http://www.courts.state.pa.us/Links/Public/AboutTheCourts.htm

http://en.wikipedia.org/wiki/Commonwealth_Court_of_Pennsylvania

As for The Second, The Seventh, and Ninth "Federal District Courts", these are actually The United States Courts Of Appeals For The Second Circuit, The Seventh Circuit, and the Ninth Circuit respectively. These federal courts of appeals are the highest courts in the U.S. federal court system with the one and only exception of the U.S. Supreme Court. (Federal district courts are below the federal courts of appeals).

Court rulings other than the 9th Circuit's and Pennsylvania's re: religion in A.A. / N.A.

http://www.angelfire.com/journal/forcedaa/courtopinions.html

9th Circuit Court Of Appeals Ruling (Inouye v. Kemna)

http://sfgate.com/cgi-bin/article.cgi?f=/c/a/2007/09/08/BA99S1AKQ.DTL

The Commonwealth Court of Pennsylvania's ruling on A.A. being not religious:

http://www.aopc.org/OpPosting/Cwealth/out/886CD08_3-17-09.pdf

Thus the statement remains true that "all of the highest courts in the U.S. that have heard cases involving A.A./N.A. and religion have ruled that these organizations are at least religious in nature" (since all such courts that have so ruled are subordinate only to the U.S. Supreme Court. And has been pointed out, the U.S. Supreme Court has refused to hear appeals of these cases, thus letting these rulings stand).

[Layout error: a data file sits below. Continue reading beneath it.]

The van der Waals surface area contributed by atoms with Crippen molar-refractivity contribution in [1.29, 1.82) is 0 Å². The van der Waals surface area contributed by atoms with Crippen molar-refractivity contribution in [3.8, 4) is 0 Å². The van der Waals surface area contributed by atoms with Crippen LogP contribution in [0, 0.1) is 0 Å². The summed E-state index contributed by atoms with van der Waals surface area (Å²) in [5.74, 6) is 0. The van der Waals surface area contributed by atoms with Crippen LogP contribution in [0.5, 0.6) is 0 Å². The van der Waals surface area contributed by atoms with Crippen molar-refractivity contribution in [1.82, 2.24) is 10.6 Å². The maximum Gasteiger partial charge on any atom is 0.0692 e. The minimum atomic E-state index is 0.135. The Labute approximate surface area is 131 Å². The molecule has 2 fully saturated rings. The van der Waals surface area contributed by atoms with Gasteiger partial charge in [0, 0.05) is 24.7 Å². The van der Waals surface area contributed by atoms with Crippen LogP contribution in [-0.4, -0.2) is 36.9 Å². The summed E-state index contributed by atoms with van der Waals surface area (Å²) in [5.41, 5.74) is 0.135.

I haven't heard that the Pennsylvania decision is being appealed.

Hopefully that clarifies the court situation (comments and corrections welcome!)

My sponsor says that except for the Pennsylvania court, they are all wrong, given that A.A. allows us to choose any concept of God that we wish, even allowing us to seek through prayer and meditation to improve our conscious contact with a Group Of Drunks (or doorknob or whatever), praying only for knowledge of the Group of Drunk's (or doorknob's or whatever's) will for us and the power to carry it out. And so this is not religious, given that we can choose secular concepts of G.O.D., right? Right.

As for what I think, I've learned to get out of the driver's seat, and turn it over to G.O.D. (in my case the Group Of Drunks and my sponsor). As the Second Step says, I've found that I can't manage my own life. As the first three steps teach us, "I Can't, He Can, I think I'll let Him". I have found that thinking for myself is letting my self-will run riot.

Alan Schwartz writes:

}} Also, AA is NOT your God or religion or your Higher Power. That is nonsense. {{